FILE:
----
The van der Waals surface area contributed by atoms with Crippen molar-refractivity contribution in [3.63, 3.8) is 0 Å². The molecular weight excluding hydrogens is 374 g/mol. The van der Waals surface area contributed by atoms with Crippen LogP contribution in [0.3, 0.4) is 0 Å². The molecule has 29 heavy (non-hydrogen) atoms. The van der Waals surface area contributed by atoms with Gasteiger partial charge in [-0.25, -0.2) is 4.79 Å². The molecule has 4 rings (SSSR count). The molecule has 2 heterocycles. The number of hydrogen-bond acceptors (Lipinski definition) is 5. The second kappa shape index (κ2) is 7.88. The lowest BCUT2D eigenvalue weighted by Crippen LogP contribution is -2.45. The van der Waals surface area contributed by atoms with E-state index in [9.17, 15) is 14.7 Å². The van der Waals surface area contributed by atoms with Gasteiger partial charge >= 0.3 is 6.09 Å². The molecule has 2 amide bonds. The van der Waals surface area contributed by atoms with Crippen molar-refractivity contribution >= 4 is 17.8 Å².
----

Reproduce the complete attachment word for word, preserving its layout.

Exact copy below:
The van der Waals surface area contributed by atoms with Crippen molar-refractivity contribution in [3.63, 3.8) is 0 Å². The molecular weight excluding hydrogens is 374 g/mol. The van der Waals surface area contributed by atoms with Crippen LogP contribution in [0.3, 0.4) is 0 Å². The molecule has 29 heavy (non-hydrogen) atoms. The van der Waals surface area contributed by atoms with Gasteiger partial charge in [-0.25, -0.2) is 4.79 Å². The molecule has 4 rings (SSSR count). The molecule has 2 heterocycles. The number of hydrogen-bond acceptors (Lipinski definition) is 5. The second kappa shape index (κ2) is 7.88. The lowest BCUT2D eigenvalue weighted by Crippen LogP contribution is -2.45. The van der Waals surface area contributed by atoms with E-state index in [9.17, 15) is 14.7 Å². The van der Waals surface area contributed by atoms with Gasteiger partial charge >= 0.3 is 6.09 Å². The molecule has 2 amide bonds. The van der Waals surface area contributed by atoms with Crippen molar-refractivity contribution >= 4 is 17.8 Å².